Wednesday 28 June 2023

A mid week get away

 Last week, I went on a short holiday for a couple of nights with my sewing group friends. We stayed at Create at Harcourt which is a couple of hours drive near Bendigo. It was one of the coldest weeks we've had so far, but luckily we had heaters in every room. It was a very relaxed couple of days, just sitting and sewing, chatting and eating. We can do it well!

I took a couple of photos of the retreat but I should have taken them during the day when the blinds were open! 

Create at Harcourt

I knew I had found the right place when I saw the quilt pattern out the front. That bay window up the top is where we spent most of our time.

Sitting space

Sewing table

We all had our own room with quilts on the bed of course.

My room

All the decorations were craft related, even my bedside lamp reminded me of some gel printing I have been doing lately.

Bedside Lamp

Here is my gelli plate printing that I had done the week before. Even the colour was the same.

My Gelli printing

There was a wonderful general store, bakery and café next door, where we managed to spend a bit of time. Before we left we asked someone to take our photo.

Our happy group

We took the long way home and had lunch in Bendigo and visited the Art Gallery. I'll show those photos in the next post.

Bye for now,


Tuesday 20 June 2023

Golden Textures Contemporary Art Quilt Award 2023

 Last Saturday, my husband and I drove to Maryborough for the opening of the Golden Textures Contemporary Art Quilt Award opening. It was held at the Central Goldfields Art Gallery, which is a lovely venue that has recently been renovated.

It was the first time I have ever entered and as there were only 21 entries accepted it was quite an honour to be included. 

My quilt was on the flyer.

It was a two and a half hour drive to get there and luckily we arrived in time with 10 minutes to spare!

The winner was Sandra Champion with her quilt Ancient Pathways 15.

Ancient Pathway by Sandra Champion

Here is a detail photo of Sandra's quilt.

Ancient Pathway 15 detail by Sandra Champion.

The judges gave a talk after the presentation and said that Sandra's quilt won because of the innovative use of various materials like paper, silks, scrim and inks.

The Runner Up prize went to Dianne Firth for Red Shift.

Red Shift by Dianne Firth

The judges said that she won because of the gradation of the red fabrics and the impeccable workmanship.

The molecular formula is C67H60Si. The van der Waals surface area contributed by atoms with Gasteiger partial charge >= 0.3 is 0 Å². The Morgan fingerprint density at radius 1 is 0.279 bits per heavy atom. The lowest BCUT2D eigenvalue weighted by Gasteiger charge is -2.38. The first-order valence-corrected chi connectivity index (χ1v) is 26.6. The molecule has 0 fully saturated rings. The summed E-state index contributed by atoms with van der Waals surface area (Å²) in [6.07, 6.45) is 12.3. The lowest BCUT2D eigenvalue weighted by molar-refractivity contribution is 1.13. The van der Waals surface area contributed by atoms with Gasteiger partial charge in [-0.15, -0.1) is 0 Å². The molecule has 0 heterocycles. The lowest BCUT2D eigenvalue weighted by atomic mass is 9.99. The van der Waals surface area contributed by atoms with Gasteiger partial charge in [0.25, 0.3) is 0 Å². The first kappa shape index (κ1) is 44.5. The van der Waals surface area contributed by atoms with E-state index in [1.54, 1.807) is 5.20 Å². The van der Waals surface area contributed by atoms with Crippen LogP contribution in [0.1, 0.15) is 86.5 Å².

I have never been at an opening where the judges spoke about why they chose the prizes, it was interesting. Maybe I haven't been to many openings!

I took some photos of some of the others that I liked.

Canopy 24 by Anna Brown

Golden Valley by Sue Dennis

Sunbathing by Beth and Trevor Reid

Stuff of Dreams V by Judy Hooworth

TaniaTanti was also there, so I took a photo of her in front of her quilt made of wool

Tangled up in You by Tania Tanti

My Husband took a photo of me in front of my quilt.

Here is my quilt without me in front of it.

Citrus Zing by Linda Steele

My quilt is completely improv pieced. I have no pattern, I just cut and sew as I go. I was thinking about juicy fruits on a plate and  cool and refreshing drinks on a hot summer's day. I am trying to express how I feel when I think of them.

I enjoyed making it, but it did look very different to all the other quilts.

By for now,


Wednesday 14 June 2023

Australian Tapestry Workshop

 I haven't done a blog post for a while, I was so concentrated in getting my latest quilt finished before the deadline. I did get it finished with a few days to spare but I haven't heard if it has been accepted or not. It is a contemporary, different sort of quilt so it might not suit the exhibition that usually has a very Australian type of theme. At least I have a quilt finished.

I belong to a local group that goes on outings every month and last month we went to the Australian Tapestry Workshop. It is internationally renowned for producing contemporary tapestries that are commissioned and displayed all around the world. It is in a beautiful old building from 1885 and was built as a drapery but in 1893 it became a knitting mill.

Demo area

Before we entered the work area we were taken to a room where we were given a talk about the history of the Australian Tapestry Workshop and learnt that the weavers are trained thoroughly for many years and are master weavers. We were told about the wool that is used and how it is especially dyed for each project.

Then we were taken to the gallery where we could watch the weavers at work.

Old Media by Emma Biggs and Mathew Collings

The picture above is the painting that they are recreating in tapestry. Next, you can see them working on it and get an idea of how big it will be.

I find it amazing that they all work on their sections and it all works out in the end.

Here you can see the samples that they make before they start.

Test samples

Look at all this thread that has been produced for it.

Cones of thread

I managed to get a closer photo of them in action.

I don't think that I would want to sit there all day working with a mask on, but they must enjoy it. The tapestries cost thousands of dollars.

Unfortunately, I will miss our outing next week because I am busy doing something else.

On the weekend, I am off to the official opening of the Golden Textures Contemporary Art Quilt Award. They have used my quilt in their advertising which is an honour.

Bye for now,